To understand perceptions of primary care physicians (PCPs) about the value of advanced medical imaging. A national quantitative survey of 500 PCPs was conducted using an online self-administered questionnaire. Questions focused on advanced medical imaging (CT, MRI, and PET) and its perceived impact on the delivery of patient care. Responses were stratified by physician demographics. Large majorities of the PCPs indicated that advanced imaging increases their diagnostic confidence (441; 88%); provides data not otherwise available (451; 90%); permits better clinical decision making (440; 88%); increases confidence in treatment choices (438; 88%), and shortens time to definitive diagnosis (430; 86%]). Most (424; 85%) believe that patient care would be negatively affected without access to advanced imaging. PCPs whose clinical careers predated the proliferation of advanced imaging modalities (>20 years of practice) assigned higher value to advanced imaging on several dimensions compared with younger physicians whose training overlapped widespread technology availability. By a variety of metrics, large majorities of PCPs believe that advanced medical imaging provides considerable value to patient care. Those whose careers predated the widespread availability of advanced imaging tended to associate it with even higher value. Copyright © 2015 American College of Radiology. Published by Elsevier Inc. All rights reserved.

  16. Assessing Ecotourism from a Multi-stakeholder Perspective: Xingkai Lake National Nature Reserve, China

    Science.gov (United States)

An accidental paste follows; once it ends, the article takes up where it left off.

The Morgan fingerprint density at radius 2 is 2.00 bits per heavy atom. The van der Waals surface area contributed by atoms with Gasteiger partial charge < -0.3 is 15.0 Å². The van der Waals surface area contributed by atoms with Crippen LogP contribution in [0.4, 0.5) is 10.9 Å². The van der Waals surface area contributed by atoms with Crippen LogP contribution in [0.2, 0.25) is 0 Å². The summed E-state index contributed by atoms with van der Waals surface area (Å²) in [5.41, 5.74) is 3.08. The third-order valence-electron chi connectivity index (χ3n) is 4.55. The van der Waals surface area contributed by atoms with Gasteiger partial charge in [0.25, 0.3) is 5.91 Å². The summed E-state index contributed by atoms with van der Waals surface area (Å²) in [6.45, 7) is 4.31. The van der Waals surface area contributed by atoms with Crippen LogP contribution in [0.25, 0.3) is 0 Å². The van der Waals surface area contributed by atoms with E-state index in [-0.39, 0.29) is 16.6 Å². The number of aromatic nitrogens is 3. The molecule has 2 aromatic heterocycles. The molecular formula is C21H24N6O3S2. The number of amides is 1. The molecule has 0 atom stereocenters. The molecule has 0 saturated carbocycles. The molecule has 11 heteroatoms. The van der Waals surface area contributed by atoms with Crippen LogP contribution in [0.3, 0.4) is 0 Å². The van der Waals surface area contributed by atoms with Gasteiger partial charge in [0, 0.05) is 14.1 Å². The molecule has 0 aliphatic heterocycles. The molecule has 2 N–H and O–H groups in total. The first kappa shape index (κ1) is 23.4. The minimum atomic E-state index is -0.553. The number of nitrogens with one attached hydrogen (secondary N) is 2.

Su, Ming Ming; Wall, Geoffrey; Ma, Zhong

    2014-11-01

    Ecotourism development is closely associated with the sustainability of protected natural areas. When facilitated by appropriate management, ecotourism can contribute to conservation and development, as well as the well-being of local communities. As such, ecotourism has been proposed and practiced in different forms in many places, including China. This study assesses ecotourism development at Xingkai Lake National Nature Reserve in Heilongjiang Province, China. Key informant interviews were conducted with representatives from the provincial Forestry Department, the Nature Reserve, and the local community. Observation was undertaken on three site visits and secondary data were collected. The potential for providing quality natural experiences is high and tourism development is occurring rapidly. However, current relationships between people, resources, and tourism have yet to provide mutual benefits necessary for successful ecotourism. The multi-stakeholder management style and the ambiguity of landownership within the nature reserve constitute structural difficulties for ecotourism management and operation. Although participation in ecotourism could provide a livelihood opportunity and interests in involvement in tourism have been identified among the local fishing community, current involvement is limited mainly due to the lack of mechanisms for participation. Therefore, it is recommended that management programs and government policies should be established to provide a platform for community participation in ecotourism. Then, a positive synergistic relationship between tourism, environment, and community could be developed. Planning and policy requirements are discussed for ecotourism development in protected areas in China.